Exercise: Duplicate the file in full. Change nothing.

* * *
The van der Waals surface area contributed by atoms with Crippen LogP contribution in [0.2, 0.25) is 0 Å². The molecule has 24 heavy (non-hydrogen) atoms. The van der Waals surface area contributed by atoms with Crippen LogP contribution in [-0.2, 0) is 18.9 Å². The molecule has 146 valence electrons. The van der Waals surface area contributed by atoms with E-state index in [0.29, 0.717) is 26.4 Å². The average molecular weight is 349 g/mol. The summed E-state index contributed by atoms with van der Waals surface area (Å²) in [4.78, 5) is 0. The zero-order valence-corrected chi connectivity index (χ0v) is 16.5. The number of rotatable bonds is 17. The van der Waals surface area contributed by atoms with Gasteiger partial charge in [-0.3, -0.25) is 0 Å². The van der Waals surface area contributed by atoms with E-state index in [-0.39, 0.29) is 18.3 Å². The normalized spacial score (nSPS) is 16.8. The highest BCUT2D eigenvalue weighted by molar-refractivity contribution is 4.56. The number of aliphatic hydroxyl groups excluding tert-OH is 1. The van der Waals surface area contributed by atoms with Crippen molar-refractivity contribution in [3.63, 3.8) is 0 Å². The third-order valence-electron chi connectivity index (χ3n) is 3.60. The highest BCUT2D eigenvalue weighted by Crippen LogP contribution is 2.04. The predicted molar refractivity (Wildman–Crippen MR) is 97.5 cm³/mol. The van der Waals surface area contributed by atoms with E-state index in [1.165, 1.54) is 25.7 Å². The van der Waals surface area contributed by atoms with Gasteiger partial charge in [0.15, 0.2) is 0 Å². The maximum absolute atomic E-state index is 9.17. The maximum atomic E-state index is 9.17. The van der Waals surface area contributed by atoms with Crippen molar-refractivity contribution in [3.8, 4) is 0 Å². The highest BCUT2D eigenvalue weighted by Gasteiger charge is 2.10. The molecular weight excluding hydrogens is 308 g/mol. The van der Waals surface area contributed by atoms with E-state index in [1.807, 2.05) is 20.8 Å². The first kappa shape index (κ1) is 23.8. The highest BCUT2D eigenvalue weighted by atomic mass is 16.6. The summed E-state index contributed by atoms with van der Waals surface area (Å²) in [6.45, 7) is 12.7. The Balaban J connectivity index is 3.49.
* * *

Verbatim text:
The van der Waals surface area contributed by atoms with Crippen LogP contribution in [0.2, 0.25) is 0 Å². The molecule has 24 heavy (non-hydrogen) atoms. The van der Waals surface area contributed by atoms with Crippen LogP contribution in [-0.2, 0) is 18.9 Å². The molecule has 146 valence electrons. The van der Waals surface area contributed by atoms with E-state index in [0.29, 0.717) is 26.4 Å². The average molecular weight is 349 g/mol. The summed E-state index contributed by atoms with van der Waals surface area (Å²) in [4.78, 5) is 0. The zero-order valence-corrected chi connectivity index (χ0v) is 16.5. The number of rotatable bonds is 17. The van der Waals surface area contributed by atoms with Gasteiger partial charge in [-0.3, -0.25) is 0 Å². The van der Waals surface area contributed by atoms with E-state index in [-0.39, 0.29) is 18.3 Å². The normalized spacial score (nSPS) is 16.8. The highest BCUT2D eigenvalue weighted by molar-refractivity contribution is 4.56. The number of aliphatic hydroxyl groups excluding tert-OH is 1. The van der Waals surface area contributed by atoms with Crippen molar-refractivity contribution in [3.63, 3.8) is 0 Å². The third-order valence-electron chi connectivity index (χ3n) is 3.60. The highest BCUT2D eigenvalue weighted by Crippen LogP contribution is 2.04. The predicted molar refractivity (Wildman–Crippen MR) is 97.5 cm³/mol. The van der Waals surface area contributed by atoms with E-state index in [1.165, 1.54) is 25.7 Å². The van der Waals surface area contributed by atoms with Gasteiger partial charge in [0.15, 0.2) is 0 Å². The maximum absolute atomic E-state index is 9.17. The maximum atomic E-state index is 9.17. The van der Waals surface area contributed by atoms with Crippen molar-refractivity contribution in [3.8, 4) is 0 Å². The highest BCUT2D eigenvalue weighted by Gasteiger charge is 2.10. The molecular weight excluding hydrogens is 308 g/mol. The van der Waals surface area contributed by atoms with E-state index in [1.807, 2.05) is 20.8 Å². The first kappa shape index (κ1) is 23.8. The highest BCUT2D eigenvalue weighted by atomic mass is 16.6. The summed E-state index contributed by atoms with van der Waals surface area (Å²) in [6.45, 7) is 12.7. The Balaban J connectivity index is 3.49.